For an excellent chapter on the biblical basis for hell from the Pauline epistles, see Douglas J. Moo, ‘Paul on Hell[5]. His conclusion is:

As we noted at the outset of this essay, Paul never uses the Greek words that are normally translated as “hell,” nor does he teach as explicitly about the concept of hell as do some other New Testament writers. To some extent, then, our purpose has been a negative one: to show that Paul teaches nothing to contradict the picture of hell that emerges more clearly from other portions of the New Testament. But the evidence we do have from Paul suggests that he agrees with that larger New Testament witness in portraying hell as an unending state of punishment and exclusion from the presence of the Lord. Such a fate is entirely “just,” Paul repeatedly stresses (e.g., Rom. 1:18-2:11; 2 Thess. 1:8-9), because human beings have spurned God and merited his wrath and condemnation.

Paul, therefore, presents the judgment that comes on the wicked as the necessary response of a holy and entirely just God. For Paul, the doctrine of hell is a necessary corollary of the divine nature. Negatively, Paul never in his letters explicitly uses hell as a means of stimulating unbelievers to repent. But he does—a sobering consideration!—use it as a warning to believers to stimulate us to respond to the grace of God manifested in our lives (e.g., Rom. 8:12-13).[6]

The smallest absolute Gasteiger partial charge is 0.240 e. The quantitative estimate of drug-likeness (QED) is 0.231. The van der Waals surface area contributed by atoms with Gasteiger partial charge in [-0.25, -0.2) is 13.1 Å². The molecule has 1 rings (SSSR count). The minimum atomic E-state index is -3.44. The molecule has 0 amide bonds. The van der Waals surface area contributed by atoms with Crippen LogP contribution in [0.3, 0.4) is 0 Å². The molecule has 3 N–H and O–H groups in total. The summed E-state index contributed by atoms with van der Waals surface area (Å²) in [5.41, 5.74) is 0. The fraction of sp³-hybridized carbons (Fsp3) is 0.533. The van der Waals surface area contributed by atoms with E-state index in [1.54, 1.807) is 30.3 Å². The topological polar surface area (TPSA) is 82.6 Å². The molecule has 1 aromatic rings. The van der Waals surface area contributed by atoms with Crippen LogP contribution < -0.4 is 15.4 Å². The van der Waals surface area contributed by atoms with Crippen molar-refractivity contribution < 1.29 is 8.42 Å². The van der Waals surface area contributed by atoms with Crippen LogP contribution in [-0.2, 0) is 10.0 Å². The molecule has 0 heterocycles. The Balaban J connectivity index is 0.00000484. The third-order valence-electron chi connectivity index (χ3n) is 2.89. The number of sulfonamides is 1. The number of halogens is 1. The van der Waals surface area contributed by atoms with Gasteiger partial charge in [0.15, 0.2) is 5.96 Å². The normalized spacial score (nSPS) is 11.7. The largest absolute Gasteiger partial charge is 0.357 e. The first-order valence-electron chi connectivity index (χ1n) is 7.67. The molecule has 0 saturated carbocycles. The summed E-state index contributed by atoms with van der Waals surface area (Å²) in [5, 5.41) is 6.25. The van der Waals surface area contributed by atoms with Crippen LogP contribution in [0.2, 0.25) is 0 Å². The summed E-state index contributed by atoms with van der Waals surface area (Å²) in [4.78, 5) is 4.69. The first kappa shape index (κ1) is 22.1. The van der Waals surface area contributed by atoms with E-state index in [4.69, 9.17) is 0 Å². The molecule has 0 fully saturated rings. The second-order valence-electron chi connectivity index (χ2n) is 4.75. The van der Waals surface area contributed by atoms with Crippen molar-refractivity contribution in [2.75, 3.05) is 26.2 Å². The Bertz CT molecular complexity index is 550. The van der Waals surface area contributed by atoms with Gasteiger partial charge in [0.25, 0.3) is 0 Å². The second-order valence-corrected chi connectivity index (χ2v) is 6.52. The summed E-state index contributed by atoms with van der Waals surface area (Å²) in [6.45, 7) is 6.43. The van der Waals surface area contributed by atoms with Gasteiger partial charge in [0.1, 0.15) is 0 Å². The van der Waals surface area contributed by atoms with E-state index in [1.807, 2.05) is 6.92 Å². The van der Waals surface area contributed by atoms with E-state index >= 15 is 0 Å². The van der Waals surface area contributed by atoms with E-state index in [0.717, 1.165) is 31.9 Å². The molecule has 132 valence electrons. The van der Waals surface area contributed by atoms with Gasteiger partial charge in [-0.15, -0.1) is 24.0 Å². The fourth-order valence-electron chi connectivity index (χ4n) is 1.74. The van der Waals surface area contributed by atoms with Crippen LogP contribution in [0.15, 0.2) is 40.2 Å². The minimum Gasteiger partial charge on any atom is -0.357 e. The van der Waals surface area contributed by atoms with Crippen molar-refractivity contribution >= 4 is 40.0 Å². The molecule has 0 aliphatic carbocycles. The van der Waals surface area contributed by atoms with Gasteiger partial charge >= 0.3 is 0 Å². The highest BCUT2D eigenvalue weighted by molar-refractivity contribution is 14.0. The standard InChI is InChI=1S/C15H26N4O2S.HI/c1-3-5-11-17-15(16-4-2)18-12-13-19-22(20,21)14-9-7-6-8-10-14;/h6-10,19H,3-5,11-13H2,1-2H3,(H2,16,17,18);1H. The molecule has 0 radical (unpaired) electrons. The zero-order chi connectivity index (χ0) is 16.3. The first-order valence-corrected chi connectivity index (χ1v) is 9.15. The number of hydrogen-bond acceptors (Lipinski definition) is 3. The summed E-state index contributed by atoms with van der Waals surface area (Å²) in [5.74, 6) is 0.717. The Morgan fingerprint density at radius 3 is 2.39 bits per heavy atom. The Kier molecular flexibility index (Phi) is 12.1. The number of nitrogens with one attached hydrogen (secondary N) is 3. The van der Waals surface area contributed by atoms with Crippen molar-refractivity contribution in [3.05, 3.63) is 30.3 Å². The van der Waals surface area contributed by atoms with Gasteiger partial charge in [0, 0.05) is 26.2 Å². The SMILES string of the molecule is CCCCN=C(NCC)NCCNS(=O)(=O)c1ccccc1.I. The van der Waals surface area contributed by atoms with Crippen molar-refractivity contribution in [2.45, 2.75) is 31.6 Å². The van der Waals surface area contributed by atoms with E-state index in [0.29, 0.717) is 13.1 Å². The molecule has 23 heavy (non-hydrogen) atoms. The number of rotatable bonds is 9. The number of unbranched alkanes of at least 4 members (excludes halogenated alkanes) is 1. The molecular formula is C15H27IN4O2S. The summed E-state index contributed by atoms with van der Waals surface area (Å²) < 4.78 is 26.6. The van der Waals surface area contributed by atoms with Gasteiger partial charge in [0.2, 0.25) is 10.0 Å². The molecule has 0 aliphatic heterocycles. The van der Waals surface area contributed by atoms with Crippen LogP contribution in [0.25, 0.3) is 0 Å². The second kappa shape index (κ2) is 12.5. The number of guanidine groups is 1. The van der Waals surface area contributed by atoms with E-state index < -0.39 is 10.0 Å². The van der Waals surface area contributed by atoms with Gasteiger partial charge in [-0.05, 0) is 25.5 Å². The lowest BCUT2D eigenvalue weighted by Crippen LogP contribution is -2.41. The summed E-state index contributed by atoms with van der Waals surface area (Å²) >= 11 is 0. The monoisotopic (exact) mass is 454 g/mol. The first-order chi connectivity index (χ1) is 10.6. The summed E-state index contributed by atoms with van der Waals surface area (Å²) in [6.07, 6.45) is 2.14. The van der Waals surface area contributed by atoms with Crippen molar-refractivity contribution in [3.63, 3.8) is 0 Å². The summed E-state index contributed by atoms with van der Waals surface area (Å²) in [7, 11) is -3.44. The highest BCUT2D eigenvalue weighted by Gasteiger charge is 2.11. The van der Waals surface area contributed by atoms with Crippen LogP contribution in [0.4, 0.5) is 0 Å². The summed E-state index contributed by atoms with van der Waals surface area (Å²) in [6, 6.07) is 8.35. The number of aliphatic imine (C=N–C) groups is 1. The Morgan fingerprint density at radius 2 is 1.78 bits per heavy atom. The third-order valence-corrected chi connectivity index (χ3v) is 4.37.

Other articles

For more of my articles on hell and eternal punishment, see:

Notes:


[1] Christian Forums, Christian Philosophy & Ethics, ‘Why an eternal hell?’, holo #914, 23 August 2012. Available at: http://www.christianforums.com/t7671002-92/ (Accessed 23 August 2012).

[2] Clyde L. Pilkington Jr 2004-2007, ‘Paul’s teaching on hell’. Available at: http://www.studyshelf.com/hellfactor/art_paulsteachingonhell.htm (Accessed 23 August 2012).

[3] ‘Paul, Hell & Universalism’, Running with the Lion, available at: http://mattritchie.wordpress.com/2007/02/06/paul-hell-and-universalism/ (Accessed 23 August 2012).

[4] OzSpen, #922, 23 August 2012. Available at: http://www.christianforums.com/t7671002-93/ (Accessed 23 August 2012).

[5] This is an updated reference, accessed 15 December 2014. Originally, the reference was, Douglas J Moo, ‘Paul on hell’, in C W Morgan & R A Peterson, R A (eds) 2007. Hell under Fire. Grand Rapids, Michigan: Zondervan, ch 4. Available at: http://www.djmoo.com/articles/paulonhell.pdf (Accessed 23 August 2012). Portions of this book are also available through Google Books.

[6] Moo 2007:109.

 

Copyright © 2013 Spencer D. Gear. This document last updated at Date: 29 October 2015.